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REVIEW - 21305 - MAZE INTRODUCTION Admittedly, I definitely wasn't one of the first backers of the Labyrinth Marble Maze. Not that I didn't like it, but I only visit the LEGO Ideas website every once in a while. When I saw this project I supported it immediately though. Because I have been waiting for this set my entire life? Not really. But it's definitely very original and it is somewhat linked the LEGO games product line, which I do appreciate. When TLG asked if we would be interested in doing a review, I didn't hesitate to volunteer. I liked the opportunity to find out more about this set, especially how the tip-and-tilt mechanism works. I'm guessing we will find some Technic elements, but who knows! PICTURES Pictures can be clicked to view hi-res versions. DISCLAIMER This set has been provided by the CEE Team of TLG. It's not my goal to promote this set. It's my goal to give you an honest opinion about it. Therefor, the opinion in this review is my own and is in no way linked to TLG. SET INFORMATION Number: 21305 Title: Maze Theme: Miscellaneous, LEGO Ideas Released: 2016 Part Count: 769 Box Weight: 1542 gr Box Dimensions: 38 cm x 26 cm x 9 cm Set Price (MSRP): € 69,99 (est.) Price per Part: € 0,091 (est.) Links: Brickset, Bricklink THE BOX The box looks different than a regular LEGO set box. For starters, the entire box is covered with a maze pattern, which obviously represents the set. Furthermore, it's a box with a flip-open cover, so it can be easily used to store LEGO parts or other stuff. The front of the box shows the image of the default Maze, with a container to store the balls. It also tells us that a booklet with inspiration for extra mazes is included, which made me curious. The right bottom shows the LEGO Ideas logo with the number #13, which indicates this is the thirteenth set published via LEGO Ideas (CUUSOO). The back of the box shows it's a 2-in-1 set, which boils down to the fact that there's an extra maze included. The base will probably remain the same. The back also refers to the inspirational booklet. CONTENTS OF THE BOX Nice thing about this kind of box is that you can open it up gently to see what's inside. The instruction booklet is stored beneath the baseplate, which protects it perfectly from damaging. The bags and the four black plates are stored on top of the baseplate. Makes you wish that more sets are be packed like this. Thumbs up for this box The box contains: 1 x Instruction booklet 1 x Base plate - 32 x 32 4 x Black plates - 16 x 8 8 x Unnumbered Bags BOOKLET A single booklet with instructions and inspiration, so there's no separate inspirational booklet. PLATES A 32 x 32 baseplate and four black 16 x 8 plates. BAGS Ten unnumbered bags, which is more than I expected. HIGHLIGHTED PARTS If you are into building modular buildings, this set is a great source for parts. It contains loads of tan bricks and tan and black tiles. You might not expect it, but this sets also contains some interesting parts. 32 x 32 BASEPLATE The Baseplate is actually pretty rare. It's only found in the Parisian Restaurant in Light Bluish Grey. 6 x 6 TILES These tiles aren't new, but they are by no means common. From 2009 to 2012 they appeared in eight sets. Edit: Actually it's this tile included in the set, which is less rare. SOCCER BALLS The Orange Soccer Ball appears in only four other sets and is quite popular in the GBC scene. YELLOW TECHNIC AXLES Since 2016 TLG has changed their "axle strategy". Axles aren't mostly grey and black anymore, but yellow and red. Red for even length axles and yellow for uneven length axles. This set contains two of these new axles, 4 x 9L and 2 x 3L. PLATE WITH TOWBALL This 1 x 2 Plate with Towball has been released this year (2016). It also appears in some Mixel sets and a Nexo Knight set. TECHNIC AXLE CONNECTOR This orange Technic Axle Connector makes his debut this year (2016). It will probably appear in one of the 2H Technic sets as well, because it could have been used in any color in this set. Don't want to spoil the fun, but I can only think of one set.... PART LIST This set contains 769 parts, which can be found in the part list at the end of the booklet. Looking at the image makes clear that this set contains more colored parts than you'd think at first sight. THE MAZE AND THE DESIGNER The first two pages of the booklet are dedicated to the Maze and the Designer. THE MAZE LEGO Maze reinvents the classic ball and labyrinth game, adding a twist of creative LEGO building to the fun. Built entirely from LEGO elements, the LEGO Maze consists of a base frame and a simple tip-and-tilt mechanism made up of LEGO beams and axles. You turn the wheels to move the maze up and down or from side to side, guiding the ball away from the traps. Challenge your family and friends and see who navigates past the obstacles fastest. Once you've mastered the two maze designs included with the set, you will find lots of inspiration to start creating your own mazes using the bricks included or any of your own LEGO elements. You decide how simple or challenging the maze should be. Add extra traps or more walls, or use different colored elements. The interchangeable maze system means you can easily swap maze plates without rebuilding the entire game. The set also includes a removable container to store the balls and a travel lock that keeps everything in place when you are carrying or storing the game. Build up your gaming skills and enjoy hours of challenging and creative fun with this latest creation from LEGO Ideas. Here's a picture of the classic wooden toy. THE DESIGNER Jason Alleman LEGO fan and designer of the LEGO Maze "Growing up I was always fascinated with how things worked. I have never actually owned one of those original wooden mazes, but I would always be drawn to them whenever visiting someone who had one." "After building a few smell mazes it didn't take before I was building larger mazes to run a LEGO soccer ball through. I originally tried to recreate the wooden version of the labyrinth maze as faithfully as possible, but it quickly became apparent that this wasn't practical." "I decided to decrease the size of the maze and eliminate the holes. By having the ball fall into the depressions, the maze could be built using fewer larger plates." "One of the limitations of the original wooden toy is that it is always the same. There is no way to make it more or less difficult, or modify the maze to have a different play experience. As I was designing this model I really wanted to embrace the customization that having it built out of LEGO pieces would allow." "Not only can people modify the difficulty of the mazes to gradually increase their skill, but they can create mazes that follow specific patters, themed mazes, mazes with multiple pathways to the finish. The possibilities seem almost limitless." THE BUILD Enough with the background information and other facts, let's start building the maze! Of course, the inclusion of the baseplate is a huge spoiler of where we begin. This picture is taken right before you start to build some of the elements for the tip-and-tilt mechanism. As you can see the interior of the base doesn't solely contain black parts. Building the base feels like starting the VW Van, UCS R2D2 or some the other Star Wars UCS sets. What they have in common is that they have a monotone or duotone exterior, but the inner section is comprised of a color-vommit of parts. At first I found this strange, but I started to like it. It facilitates the building process and it prevents from getting only grey (or another color) parts. We continue the build by adding some Technic axles and liftarms, which will be connected to the upper section later on. The big black gear on the side will be used to control one of two tilting movements of the upper secion. Finishing the base is all about adding black bricks. After the base frame the first section of the tip-and-tilt mechanism is constructed. This consists of simple square frame, almost entirely made up of tan bricks and tiles. Two black pivot points connect the frame to the base. Here you can see the first section connected to the base. After attaching the second gear, the first section of the upper section can be tilted. The video below shows the inner workings of the Maze. We proceed by building the inner upper section of the tip-and-tilt mechanism. This section has a single stud border with tiles on the inside. These tiles provide a smooth surface to lay-in the actual maze. Since the maze doesn't connect to any studs it's easy to replace with a different design. Here you can see the inner section attached to the outer section. This basically concludes the tip-and-tilt mechanism and finishes the base. Here you can see the entire base in action. Now it's time to build one of the two mazes! This is a matter of building a custom base plate, which is made up of the four black 16 x 8 plates and a single black 8 x 8 plate. After building the base plate it's tan tile galore. Grey bricks are used as walls. I personally would have liked the grey bricks to be covered with grey tiles, to give it a smooth finish, but it's no biggie. The green section indicatates the start and the red section the end. One needs to move the ball from the green to the red section. The maze inlay is conviently placed in the inner upper section, which completes the build! Some people refered to the model as looking rather dull. I definitely don't agree. I think the black base with tan tip-and-tilt mechanism looks great. There's enough contrast between the base and the mechanism. The wooden game is entirely made up of wood, which would result in a completely tan model. I think this is a great compromise. FEATURES AND FUNCTIONS This being the maze game, one can't expect it to have loads of features and functions. You can turn the two gears to operate the tip-and-tilt mechanism. Besides that, there's a lock (the black box) to keep the mechanism in place when traveling. Furthermore there's a storage container which holds four balls. That's about it, and that's exactly what I expected from this set. The video below shows a demonstration of the game. Looking at the video you can see one downside of this maze layout. When the ball moves fast it doesn't "fall into the black holes". It simply moves on. I consider this inappropriate game play. I did make it to the finish once, but the ball jumped a few holes in the process. Another small issue is that the ball has mold marks, which makes it slightly irregular in shape, resulting in sudden unexpected movement. This isn't a big issue though. What I do think is an issue, is that the tip-and-tilt mechanism has slightly more tip and tilt in a single way. This means that tipping one way has more effect than tipping the other way. Same goes for tilting. Sometimes you need to change direction really fast and having less movement can be limiting. Does this diminish the fun?! Not really. A little frustration is what makes this game fun. I still found myself challenged to get the ball to the finish. I showed it to my dad who immediately was inclined to play a few rounds. Putting this game on the coffee table will draw everyones attention, I can assure you that much. ALTERNATIVE MODEL AND INSPIRATION After building the first model, there's lots of parts left. These are used for building the alternative maze. You use the included brick separator to remove the tan tiles and grey bricks, until you only have the black base plate. On that base plate you start building the other maze, which you can see in the picture below. The alternative maze attached to the base. The alternate maze in action. Obviously there's no way to tell how many attempts I needed, but I can tell you this maze is a lot easier. It only took me three times to complete the maze. I must admit that I am not entirely sure what the start and what the end is, so I might have taken the wrong path. At the end of the booklet there are two pages with inspiration for three other mazes. Instructions for these mazes are not included, but they should be easy to build, by looking at the pictures. The front of the box states that it includes a booklet with inspiration for extra mazes. While it does include three extra mazes, I found this to be a bit of a dissapointment. Five mazes in total isn't bad at all, but the statement on the box made me expect more. All in all I do like the alternate maze. It has a bit of a Mini Golf feel to it, which I find rather cool. SUMMARY This set is what it is...a Maze game, so we need to judge this set accordingly. It doesn't have nice little details like the modular buildings, it doesn't have cool Minifigures like some of the Star Wars sets and it doesn't have loads of functionality like most of the Technic sets. We need to compare apples with apples and not with pears. I think the designer did a great job in recreating a classic wooden game into a LEGO set. Ironically the LEGO brand has a history in wooden toys, which adds some value to this concept. The set looks great. I especially like the combination of the black base with the tan tip-and-tilt mechanism. The first maze is a very simple, yet difficult, maze, while the second has more appeal, but is a lot easier. I think TLG (or the designer) made the right choice. The tip-and-tilt mechanism feels a bit flawed, because it extends to one side more than the other. This limits gameplay in a certain way. Same goes for the included balls, which have mold marks and are not completely round. However, both these flaws are minor issues. Overall the game is lots of fun and it will generate a lot of interest. This set contains a lot of tiles, which can be useful if you are into modular buildings. If you are looking for those orange axle connectors, this set comes to the rescue. And it will get you started if you are thinking of starting a GBC career All jokes aside, this set might not be interesting enough for everyone, but I think it's a very original set and I do like it a lot. Thumbs up for TLG and Jason Alleman (and of course for the 10.000+ backers who agreed with me) SCORE Okay, so how do I grade this set? 7 DESIGN Simple, yet true to original. 7 BUILDING EXPERIENCE Straightforward build. 7 FEATURES Changeable layout is a plus. 7 PLAYABILITY Just as much fun as the real game, with some minor flaws. 7 PARTS Basic set of parts, lots of tiles and it includes a 32 x 32 baseplate. 7 VALUE FOR MONEY Worth the money, if you are into this type of set. 7 Maze-merizing EXTRAS There's a nice article on Brickjournal about remotely controlling the maze with your Mindstorms EV3 units. Thanks you for reading this review. All pictures can be found in my album.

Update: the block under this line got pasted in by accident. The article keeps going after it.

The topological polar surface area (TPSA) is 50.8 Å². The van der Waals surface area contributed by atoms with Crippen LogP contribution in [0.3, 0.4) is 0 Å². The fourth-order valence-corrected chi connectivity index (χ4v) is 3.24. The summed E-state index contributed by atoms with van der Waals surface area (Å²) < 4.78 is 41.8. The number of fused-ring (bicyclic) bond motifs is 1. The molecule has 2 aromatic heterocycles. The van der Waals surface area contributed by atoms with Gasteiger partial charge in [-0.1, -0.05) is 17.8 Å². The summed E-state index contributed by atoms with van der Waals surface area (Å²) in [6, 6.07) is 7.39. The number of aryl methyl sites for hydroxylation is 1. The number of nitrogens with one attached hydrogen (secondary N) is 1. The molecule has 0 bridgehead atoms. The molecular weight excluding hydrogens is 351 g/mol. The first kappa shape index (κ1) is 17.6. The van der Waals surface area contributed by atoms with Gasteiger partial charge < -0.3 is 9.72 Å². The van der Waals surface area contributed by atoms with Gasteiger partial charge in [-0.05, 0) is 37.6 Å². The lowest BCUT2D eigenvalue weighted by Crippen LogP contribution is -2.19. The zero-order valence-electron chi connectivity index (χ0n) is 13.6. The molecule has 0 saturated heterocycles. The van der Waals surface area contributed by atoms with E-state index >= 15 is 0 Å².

My board entry for the maze contest: it's a castle fortress! This maze board is raised-level, to enable the use of real holes. It is much heavier than a standard board, but works fine with the tilt system. It may be the case that it causes this board to require more careful gear manipulation. Any ball that falls into a hole rolls around under the "floor" and can easily be retrieved at the castle entrance, in a similar manner to public billiards tables. Apart from one high-risk short-cut, the maze has one path, and can be traversed in either direction. The video shows how this works both with the "soccer balls" and marbles. The original board when placed in the tilt system sat too low to do the castle appearance justice, so an extra brick was added below it as shown. (All vision is of the final version.) The inclusion of those bricks also makes it easier to insert & remove the board from the tilt system, it isn't easy placing a 24x24 brick inside a 24x24 hole. Enjoy a demonstration video, in which you may possibly catch my poorly acted vocal reactions. Flickr set Let me know what you think, and I hope you enjoy. I have certainly had fun playing with the maze...